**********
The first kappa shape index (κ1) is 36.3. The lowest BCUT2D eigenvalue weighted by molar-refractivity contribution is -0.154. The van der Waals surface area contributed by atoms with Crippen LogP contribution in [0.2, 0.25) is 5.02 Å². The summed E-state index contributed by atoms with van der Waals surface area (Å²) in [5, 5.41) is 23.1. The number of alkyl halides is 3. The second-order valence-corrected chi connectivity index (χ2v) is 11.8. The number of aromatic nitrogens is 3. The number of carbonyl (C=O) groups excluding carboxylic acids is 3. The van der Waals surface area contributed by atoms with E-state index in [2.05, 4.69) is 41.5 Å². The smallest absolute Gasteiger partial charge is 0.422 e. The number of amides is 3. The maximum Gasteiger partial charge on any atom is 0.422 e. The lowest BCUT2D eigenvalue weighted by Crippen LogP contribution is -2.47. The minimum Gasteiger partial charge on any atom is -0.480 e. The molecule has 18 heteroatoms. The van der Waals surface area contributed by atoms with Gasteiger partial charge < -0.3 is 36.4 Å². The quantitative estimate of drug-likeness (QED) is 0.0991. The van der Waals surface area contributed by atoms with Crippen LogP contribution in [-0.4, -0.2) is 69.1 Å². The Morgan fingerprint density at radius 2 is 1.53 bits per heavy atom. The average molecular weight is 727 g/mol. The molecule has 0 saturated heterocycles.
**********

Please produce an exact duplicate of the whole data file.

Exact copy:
The first kappa shape index (κ1) is 36.3. The lowest BCUT2D eigenvalue weighted by molar-refractivity contribution is -0.154. The van der Waals surface area contributed by atoms with Crippen LogP contribution in [0.2, 0.25) is 5.02 Å². The summed E-state index contributed by atoms with van der Waals surface area (Å²) in [5, 5.41) is 23.1. The number of alkyl halides is 3. The second-order valence-corrected chi connectivity index (χ2v) is 11.8. The number of aromatic nitrogens is 3. The number of carbonyl (C=O) groups excluding carboxylic acids is 3. The van der Waals surface area contributed by atoms with E-state index in [2.05, 4.69) is 41.5 Å². The smallest absolute Gasteiger partial charge is 0.422 e. The number of amides is 3. The maximum Gasteiger partial charge on any atom is 0.422 e. The lowest BCUT2D eigenvalue weighted by Crippen LogP contribution is -2.47. The minimum Gasteiger partial charge on any atom is -0.480 e. The molecule has 18 heteroatoms. The van der Waals surface area contributed by atoms with Gasteiger partial charge < -0.3 is 36.4 Å². The quantitative estimate of drug-likeness (QED) is 0.0991. The van der Waals surface area contributed by atoms with Crippen LogP contribution in [-0.4, -0.2) is 69.1 Å². The Morgan fingerprint density at radius 2 is 1.53 bits per heavy atom. The average molecular weight is 727 g/mol. The molecule has 0 saturated heterocycles.